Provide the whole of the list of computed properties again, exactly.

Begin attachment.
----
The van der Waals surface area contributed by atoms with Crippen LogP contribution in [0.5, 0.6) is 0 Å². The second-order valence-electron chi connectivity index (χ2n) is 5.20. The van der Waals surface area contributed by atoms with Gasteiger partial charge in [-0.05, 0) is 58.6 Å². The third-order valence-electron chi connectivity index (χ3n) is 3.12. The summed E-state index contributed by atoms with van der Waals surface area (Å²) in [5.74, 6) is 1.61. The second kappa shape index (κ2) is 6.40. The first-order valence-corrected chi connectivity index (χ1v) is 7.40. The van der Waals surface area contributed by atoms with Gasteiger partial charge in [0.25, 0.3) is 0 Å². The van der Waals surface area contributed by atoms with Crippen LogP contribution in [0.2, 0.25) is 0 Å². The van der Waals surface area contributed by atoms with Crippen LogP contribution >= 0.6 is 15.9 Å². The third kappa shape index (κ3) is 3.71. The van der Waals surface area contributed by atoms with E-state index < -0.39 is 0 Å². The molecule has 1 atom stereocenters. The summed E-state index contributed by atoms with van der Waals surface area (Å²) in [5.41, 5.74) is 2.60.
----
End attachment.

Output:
The van der Waals surface area contributed by atoms with Crippen LogP contribution in [0.5, 0.6) is 0 Å². The second-order valence-electron chi connectivity index (χ2n) is 5.20. The van der Waals surface area contributed by atoms with Gasteiger partial charge in [-0.05, 0) is 58.6 Å². The third-order valence-electron chi connectivity index (χ3n) is 3.12. The summed E-state index contributed by atoms with van der Waals surface area (Å²) in [5.74, 6) is 1.61. The second kappa shape index (κ2) is 6.40. The first-order valence-corrected chi connectivity index (χ1v) is 7.40. The van der Waals surface area contributed by atoms with Gasteiger partial charge in [0.25, 0.3) is 0 Å². The van der Waals surface area contributed by atoms with Crippen LogP contribution in [0.2, 0.25) is 0 Å². The van der Waals surface area contributed by atoms with Crippen LogP contribution >= 0.6 is 15.9 Å². The third kappa shape index (κ3) is 3.71. The van der Waals surface area contributed by atoms with E-state index < -0.39 is 0 Å². The molecule has 1 atom stereocenters. The summed E-state index contributed by atoms with van der Waals surface area (Å²) in [5.41, 5.74) is 2.60.